Mediated Reality: University of Toronto RWM Project
Linux has eliminated the need for pirated copies of poorly written commercial operating systems. Freely distributable software has resulted in improved operating system software and changed the nature of intellectual property.
Similarly, there is the issue of Humanistic Property. Humanistic Property was formerly free for others to steal, but now a technological means to prevent theft of Humanistic Property is proposed. This means that in the future, individuals will decide what advertisements they would like to see or not see.
For example, I am currently not interested in seeing advertisements for cars, cleaning products or condoms. However, I am currently in the market for certain components that I need to build the next embodiment of WearComp, so I would very much welcome the opportunity to see any advertisements by vendors of these products. I do not believe we will see the end of advertising, just the end of unwanted advertising—the end of theft of our visual attention.
Thanks to Kodak and Digital Equipment Corporation (DEC) for assistance with the Personal Imaging and Humanistic Intelligence projects.
Steve Mann inventor of WearComp (wearable computer) and WearCam (eyetap camera and reality mediator), is currently a faculty member at the University of Toronto, Department of Electrical and Computer Engineering. Dr. Mann has been working on his WearComp invention for more than 20 years, dating back to his high school days in the 1970s. He brought his inventions and ideas to the Massachusetts Institute of Technology in 1991, founding what was to later become the MIT Wearable Computing Project, and received his Ph.D. degree from MIT in 1997 in this new field he established. Anyone interested in joining or helping out with the “community of cyborgs” project or the RWM project may wish to contact the author by e-mail at firstname.lastname@example.org.
Practical Task Scheduling Deployment
July 20, 2016 12:00 pm CDT
One of the best things about the UNIX environment (aside from being stable and efficient) is the vast array of software tools available to help you do your job. Traditionally, a UNIX tool does only one thing, but does that one thing very well. For example, grep is very easy to use and can search vast amounts of data quickly. The find tool can find a particular file or files based on all kinds of criteria. It's pretty easy to string these tools together to build even more powerful tools, such as a tool that finds all of the .log files in the /home directory and searches each one for a particular entry. This erector-set mentality allows UNIX system administrators to seem to always have the right tool for the job.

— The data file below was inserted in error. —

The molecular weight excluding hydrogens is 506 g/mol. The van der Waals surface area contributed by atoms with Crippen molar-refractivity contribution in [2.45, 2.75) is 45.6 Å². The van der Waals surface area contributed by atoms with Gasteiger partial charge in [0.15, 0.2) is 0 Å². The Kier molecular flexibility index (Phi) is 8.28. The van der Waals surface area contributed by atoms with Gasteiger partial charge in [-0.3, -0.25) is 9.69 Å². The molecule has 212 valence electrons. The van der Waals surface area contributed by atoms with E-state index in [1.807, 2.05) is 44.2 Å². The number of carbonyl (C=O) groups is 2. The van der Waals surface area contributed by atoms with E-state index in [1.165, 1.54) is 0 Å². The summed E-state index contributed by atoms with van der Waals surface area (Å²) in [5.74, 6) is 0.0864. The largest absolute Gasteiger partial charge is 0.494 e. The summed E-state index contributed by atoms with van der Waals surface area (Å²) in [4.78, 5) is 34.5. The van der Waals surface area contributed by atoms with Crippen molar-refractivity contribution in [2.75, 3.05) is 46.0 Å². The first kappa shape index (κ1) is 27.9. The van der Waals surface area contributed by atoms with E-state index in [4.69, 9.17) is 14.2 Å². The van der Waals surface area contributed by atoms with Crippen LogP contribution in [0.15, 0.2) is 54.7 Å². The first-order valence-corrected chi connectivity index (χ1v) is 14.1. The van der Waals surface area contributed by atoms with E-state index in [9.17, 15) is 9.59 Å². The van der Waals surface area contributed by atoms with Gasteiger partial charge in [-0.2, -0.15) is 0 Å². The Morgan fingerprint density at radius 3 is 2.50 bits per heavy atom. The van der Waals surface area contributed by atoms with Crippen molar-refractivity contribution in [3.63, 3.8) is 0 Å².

Cron traditionally has been considered another such a tool for job scheduling, but is it enough? This webinar considers that very question. The first part builds on a previous Geek Guide, Beyond Cron, and briefly describes how to know when it might be time to consider upgrading your job scheduling infrastructure. The second part presents an actual planning and implementation framework.
Join Linux Journal's Mike Diehl and Pat Cameron of Help Systems.
Free to Linux Journal readers.Register Now!
- SUSE LLC's SUSE Manager
- Murat Yener and Onur Dundar's Expert Android Studio (Wrox)
- My +1 Sword of Productivity
- Managing Linux Using Puppet
- Non-Linux FOSS: Caffeine!
- Doing for User Space What We Did for Kernel Space
- SuperTuxKart 0.9.2 Released
- Google's SwiftShader Released
- Parsing an RSS News Feed with a Bash Script
- Rogue Wave Software's Zend Server
With all the industry talk about the benefits of Linux on Power and all the performance advantages offered by its open architecture, you may be considering a move in that direction. If you are thinking about analytics, big data and cloud computing, you would be right to evaluate Power. The idea of using commodity x86 hardware and replacing it every three years is an outdated cost model. It doesn’t consider the total cost of ownership, and it doesn’t consider the advantage of real processing power, high-availability and multithreading like a demon.
This ebook takes a look at some of the practical applications of the Linux on Power platform and ways you might bring all the performance power of this open architecture to bear for your organization. There are no smoke and mirrors here—just hard, cold, empirical evidence provided by independent sources. I also consider some innovative ways Linux on Power will be used in the future.Get the Guide